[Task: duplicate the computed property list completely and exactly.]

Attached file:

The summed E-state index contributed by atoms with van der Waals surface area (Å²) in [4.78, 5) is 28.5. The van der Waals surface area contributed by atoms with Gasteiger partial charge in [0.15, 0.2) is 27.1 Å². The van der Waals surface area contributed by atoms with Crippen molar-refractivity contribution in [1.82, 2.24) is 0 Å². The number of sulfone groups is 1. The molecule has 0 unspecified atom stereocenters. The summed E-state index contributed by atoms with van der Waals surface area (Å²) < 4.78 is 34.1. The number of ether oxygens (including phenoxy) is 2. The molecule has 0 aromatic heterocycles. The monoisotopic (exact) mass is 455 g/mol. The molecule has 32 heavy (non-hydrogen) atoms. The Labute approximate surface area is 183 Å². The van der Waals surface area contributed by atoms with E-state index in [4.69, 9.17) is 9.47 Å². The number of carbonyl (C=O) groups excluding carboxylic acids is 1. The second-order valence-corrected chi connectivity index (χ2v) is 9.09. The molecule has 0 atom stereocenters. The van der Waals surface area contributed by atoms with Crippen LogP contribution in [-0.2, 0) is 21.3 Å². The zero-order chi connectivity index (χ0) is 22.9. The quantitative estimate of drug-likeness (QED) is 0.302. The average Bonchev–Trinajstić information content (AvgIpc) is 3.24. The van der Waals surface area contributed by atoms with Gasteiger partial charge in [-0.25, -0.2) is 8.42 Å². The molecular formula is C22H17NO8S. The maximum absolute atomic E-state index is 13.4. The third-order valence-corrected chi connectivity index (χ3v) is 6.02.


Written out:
The summed E-state index contributed by atoms with van der Waals surface area (Å²) in [4.78, 5) is 28.5. The van der Waals surface area contributed by atoms with Gasteiger partial charge in [0.15, 0.2) is 27.1 Å². The van der Waals surface area contributed by atoms with Crippen molar-refractivity contribution in [1.82, 2.24) is 0 Å². The number of sulfone groups is 1. The molecule has 0 unspecified atom stereocenters. The summed E-state index contributed by atoms with van der Waals surface area (Å²) < 4.78 is 34.1. The number of ether oxygens (including phenoxy) is 2. The molecule has 0 aromatic heterocycles. The monoisotopic (exact) mass is 455 g/mol. The molecule has 32 heavy (non-hydrogen) atoms. The Labute approximate surface area is 183 Å². The van der Waals surface area contributed by atoms with E-state index in [4.69, 9.17) is 9.47 Å². The number of carbonyl (C=O) groups excluding carboxylic acids is 1. The second-order valence-corrected chi connectivity index (χ2v) is 9.09. The molecule has 0 atom stereocenters. The van der Waals surface area contributed by atoms with Crippen LogP contribution in [-0.2, 0) is 21.3 Å². The zero-order chi connectivity index (χ0) is 22.9. The quantitative estimate of drug-likeness (QED) is 0.302. The average Bonchev–Trinajstić information content (AvgIpc) is 3.24. The van der Waals surface area contributed by atoms with Gasteiger partial charge in [-0.25, -0.2) is 8.42 Å². The molecular formula is C22H17NO8S. The maximum absolute atomic E-state index is 13.4. The third-order valence-corrected chi connectivity index (χ3v) is 6.02.